Author profile

James A. Oliver is an international writer, editor, and geographer. He is also the author of
A Footprint in the Sand, an epic political comedy inspired by a 'special assignment' at the end of the Cold War, and The Anarchist's Arms - a stage play set in near-future London.

James A. Oliver at the Exeter archives

Publications-assignments include The Bering Strait Crossing: A 21st century frontier, which was released worldwide in 2006. In 2007, he was invited by the Russian Academy of Scientists to discuss the subject at the World Link conference in Moscow. In 2009, the materials formed the basis of a Discovery Channel documentary broadcast that year. The Beringia link concept was later awarded the Grand Prix for innovation at the World Expo in Shanghai 2010.

From 2007-2009, he lived on the Ile Saint Louis in Paris, while working as a writer and editor on the Single European Sky (SES) project. On his return to England, he developed the script for The Pamphleteers: The Birth of Journalism, Emergence of the Press & the Fourth Estate (2010).

Strait of Gibraltar: Non Plus Ultra is the second part of the trilogy Where Continents Meet.

James Oliver is a Fellow of the Royal Geographical Society.

James A. Oliver

Author of The Bering Strait Crossing

Strait of Gibraltar

Non Plus Ultra


Welcome to Strait of Gibraltar ~ Non Plus Ultra  - James A. Oliver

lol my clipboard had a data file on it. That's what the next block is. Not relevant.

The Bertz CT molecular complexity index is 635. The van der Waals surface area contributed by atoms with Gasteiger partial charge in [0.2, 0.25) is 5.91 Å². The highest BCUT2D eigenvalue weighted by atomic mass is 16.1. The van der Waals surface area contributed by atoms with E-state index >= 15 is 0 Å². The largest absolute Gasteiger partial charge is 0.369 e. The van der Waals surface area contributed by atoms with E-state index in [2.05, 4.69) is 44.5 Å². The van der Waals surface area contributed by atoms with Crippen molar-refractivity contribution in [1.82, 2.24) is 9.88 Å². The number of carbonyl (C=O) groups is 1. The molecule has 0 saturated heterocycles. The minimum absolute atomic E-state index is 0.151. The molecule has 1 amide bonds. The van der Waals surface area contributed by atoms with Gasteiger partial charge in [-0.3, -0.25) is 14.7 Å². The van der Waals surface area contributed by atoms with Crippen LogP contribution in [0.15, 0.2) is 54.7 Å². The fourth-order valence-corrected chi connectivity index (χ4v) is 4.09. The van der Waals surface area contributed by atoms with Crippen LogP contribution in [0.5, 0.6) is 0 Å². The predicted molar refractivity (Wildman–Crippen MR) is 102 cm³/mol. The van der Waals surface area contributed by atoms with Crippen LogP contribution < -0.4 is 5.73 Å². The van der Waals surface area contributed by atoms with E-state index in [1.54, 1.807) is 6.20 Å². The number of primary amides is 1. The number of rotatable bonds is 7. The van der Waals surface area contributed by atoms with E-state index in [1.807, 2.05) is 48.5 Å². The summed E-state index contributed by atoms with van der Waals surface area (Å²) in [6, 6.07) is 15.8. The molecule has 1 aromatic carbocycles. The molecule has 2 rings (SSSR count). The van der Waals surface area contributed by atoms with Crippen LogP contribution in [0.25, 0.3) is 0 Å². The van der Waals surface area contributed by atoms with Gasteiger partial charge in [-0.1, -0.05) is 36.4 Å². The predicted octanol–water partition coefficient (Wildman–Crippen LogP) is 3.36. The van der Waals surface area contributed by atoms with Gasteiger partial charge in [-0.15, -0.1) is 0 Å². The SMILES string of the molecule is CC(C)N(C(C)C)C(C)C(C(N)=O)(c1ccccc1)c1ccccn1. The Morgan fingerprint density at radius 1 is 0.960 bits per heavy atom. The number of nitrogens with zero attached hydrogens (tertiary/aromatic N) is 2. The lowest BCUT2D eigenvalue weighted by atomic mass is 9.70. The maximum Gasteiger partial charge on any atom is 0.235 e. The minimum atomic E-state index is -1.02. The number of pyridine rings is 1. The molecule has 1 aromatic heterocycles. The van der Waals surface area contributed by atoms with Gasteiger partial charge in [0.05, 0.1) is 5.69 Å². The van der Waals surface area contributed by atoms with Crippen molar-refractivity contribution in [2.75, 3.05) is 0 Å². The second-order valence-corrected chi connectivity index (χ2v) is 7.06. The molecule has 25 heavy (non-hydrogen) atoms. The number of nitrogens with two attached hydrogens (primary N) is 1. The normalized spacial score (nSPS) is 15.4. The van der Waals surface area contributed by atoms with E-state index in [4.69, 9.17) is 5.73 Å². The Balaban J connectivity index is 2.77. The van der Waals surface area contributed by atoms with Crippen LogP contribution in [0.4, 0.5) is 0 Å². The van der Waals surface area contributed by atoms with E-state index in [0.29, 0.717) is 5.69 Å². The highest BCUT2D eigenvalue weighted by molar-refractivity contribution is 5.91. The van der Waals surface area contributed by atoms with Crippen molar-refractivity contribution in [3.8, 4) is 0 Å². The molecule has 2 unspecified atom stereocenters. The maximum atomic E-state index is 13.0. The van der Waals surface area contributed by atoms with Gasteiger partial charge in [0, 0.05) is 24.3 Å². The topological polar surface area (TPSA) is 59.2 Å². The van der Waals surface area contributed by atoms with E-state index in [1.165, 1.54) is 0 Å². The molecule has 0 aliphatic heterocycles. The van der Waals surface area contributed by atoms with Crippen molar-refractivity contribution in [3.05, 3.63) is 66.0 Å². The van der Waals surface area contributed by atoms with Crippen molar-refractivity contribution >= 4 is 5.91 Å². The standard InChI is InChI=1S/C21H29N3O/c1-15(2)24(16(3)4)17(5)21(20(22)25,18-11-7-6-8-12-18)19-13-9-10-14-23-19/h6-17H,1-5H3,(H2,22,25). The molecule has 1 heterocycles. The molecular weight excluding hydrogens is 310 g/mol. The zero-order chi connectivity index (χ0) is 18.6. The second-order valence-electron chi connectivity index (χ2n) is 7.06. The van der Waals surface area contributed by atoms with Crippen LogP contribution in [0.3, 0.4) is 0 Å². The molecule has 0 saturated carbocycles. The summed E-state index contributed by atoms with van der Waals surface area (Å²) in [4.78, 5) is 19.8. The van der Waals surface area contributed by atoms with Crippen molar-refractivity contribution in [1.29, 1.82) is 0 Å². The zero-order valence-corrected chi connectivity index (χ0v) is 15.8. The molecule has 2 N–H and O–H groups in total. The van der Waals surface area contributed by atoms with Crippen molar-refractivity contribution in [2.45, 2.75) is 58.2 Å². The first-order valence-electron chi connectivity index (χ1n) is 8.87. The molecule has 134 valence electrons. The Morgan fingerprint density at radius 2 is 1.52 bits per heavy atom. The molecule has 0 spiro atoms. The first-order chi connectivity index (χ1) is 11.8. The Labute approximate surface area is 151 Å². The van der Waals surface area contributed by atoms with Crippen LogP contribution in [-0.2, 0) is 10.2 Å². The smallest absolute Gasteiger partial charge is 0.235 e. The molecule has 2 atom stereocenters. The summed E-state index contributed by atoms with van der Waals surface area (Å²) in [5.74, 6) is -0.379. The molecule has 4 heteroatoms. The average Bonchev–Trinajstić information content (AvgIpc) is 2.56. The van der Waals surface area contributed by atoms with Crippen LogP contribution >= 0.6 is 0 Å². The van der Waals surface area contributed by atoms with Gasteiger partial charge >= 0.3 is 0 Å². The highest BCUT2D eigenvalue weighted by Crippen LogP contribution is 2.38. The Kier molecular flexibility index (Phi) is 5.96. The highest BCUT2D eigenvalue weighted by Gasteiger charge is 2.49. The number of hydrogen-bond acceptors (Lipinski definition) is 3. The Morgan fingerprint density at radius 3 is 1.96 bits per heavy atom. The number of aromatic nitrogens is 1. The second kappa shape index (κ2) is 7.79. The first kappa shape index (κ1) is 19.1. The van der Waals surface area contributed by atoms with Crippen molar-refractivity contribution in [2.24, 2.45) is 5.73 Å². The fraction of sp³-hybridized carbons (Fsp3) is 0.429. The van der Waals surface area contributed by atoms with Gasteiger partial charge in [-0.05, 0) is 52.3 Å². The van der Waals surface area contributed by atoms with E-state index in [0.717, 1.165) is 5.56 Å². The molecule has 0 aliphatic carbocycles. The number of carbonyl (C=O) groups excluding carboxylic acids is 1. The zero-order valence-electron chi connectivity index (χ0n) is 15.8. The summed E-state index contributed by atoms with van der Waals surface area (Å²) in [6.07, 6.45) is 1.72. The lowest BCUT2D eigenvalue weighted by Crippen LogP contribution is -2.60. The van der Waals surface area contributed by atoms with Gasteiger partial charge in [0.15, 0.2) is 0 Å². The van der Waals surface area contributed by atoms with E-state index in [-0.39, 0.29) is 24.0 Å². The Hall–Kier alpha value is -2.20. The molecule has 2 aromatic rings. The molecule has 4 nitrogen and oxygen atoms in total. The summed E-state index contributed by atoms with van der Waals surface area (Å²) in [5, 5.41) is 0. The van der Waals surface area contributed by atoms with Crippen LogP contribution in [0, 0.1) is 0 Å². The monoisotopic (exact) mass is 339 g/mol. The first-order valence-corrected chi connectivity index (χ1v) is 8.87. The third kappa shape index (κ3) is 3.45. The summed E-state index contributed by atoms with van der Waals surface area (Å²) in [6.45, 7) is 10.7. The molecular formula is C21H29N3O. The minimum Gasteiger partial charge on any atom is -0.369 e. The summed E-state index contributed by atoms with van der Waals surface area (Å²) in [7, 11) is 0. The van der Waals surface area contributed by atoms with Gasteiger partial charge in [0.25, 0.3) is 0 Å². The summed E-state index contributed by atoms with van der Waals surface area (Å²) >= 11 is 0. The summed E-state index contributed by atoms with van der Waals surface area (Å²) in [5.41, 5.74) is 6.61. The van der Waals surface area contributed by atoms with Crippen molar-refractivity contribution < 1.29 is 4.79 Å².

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Strait of Gibraltar is an investigation of the waterway that links the Atlantic Ocean with the Mediterranean Sea and forms the inter-continental divide between Europe and Africa across the legendary Pillars of Hercules.

In this era of geopolitical flux, the Strait is seen as a “strategic asset” for its shipping lanes: between the Atlantic via the Bosporus to the Black Sea; and via the Suez Canal to the Red Sea and the Gulf, and beyond.

The Strait has been a strategic asset since the days of those ancient seafarers, the Phoenicians, who defied or encouraged  (with eyes on the silver mines of Gades or Cadiz) the myth that any vessel passing through the Strait would sail off the End of the World - and into the unknown void.
In this same way, the great human adventure is formed and inevitably eclipsed by the geographical dimension: the prehistoric trans-migrations out of Africa, the outstanding achievements and titantic clashes of antiquity, the sea battles and world conflicts over the centuries since, and the geopolitical intrigues of the present post-Cold War era.

THE EPIC story of the Strait opens with an overview of the timeline since its formation some five million years ago. As a geographical investigation, the author explores aspects of the strait: Early Exploration, Ancient Geographers and the Mapping of the Strait, the Pillars of Hercules, and the World Waterway of the present day.

In this way, the narrative aims to locate the position and identity of the Strait of Gibraltar in its greater or global perspective in this early twenty first century.
James A, Oliver at the Exeter archives


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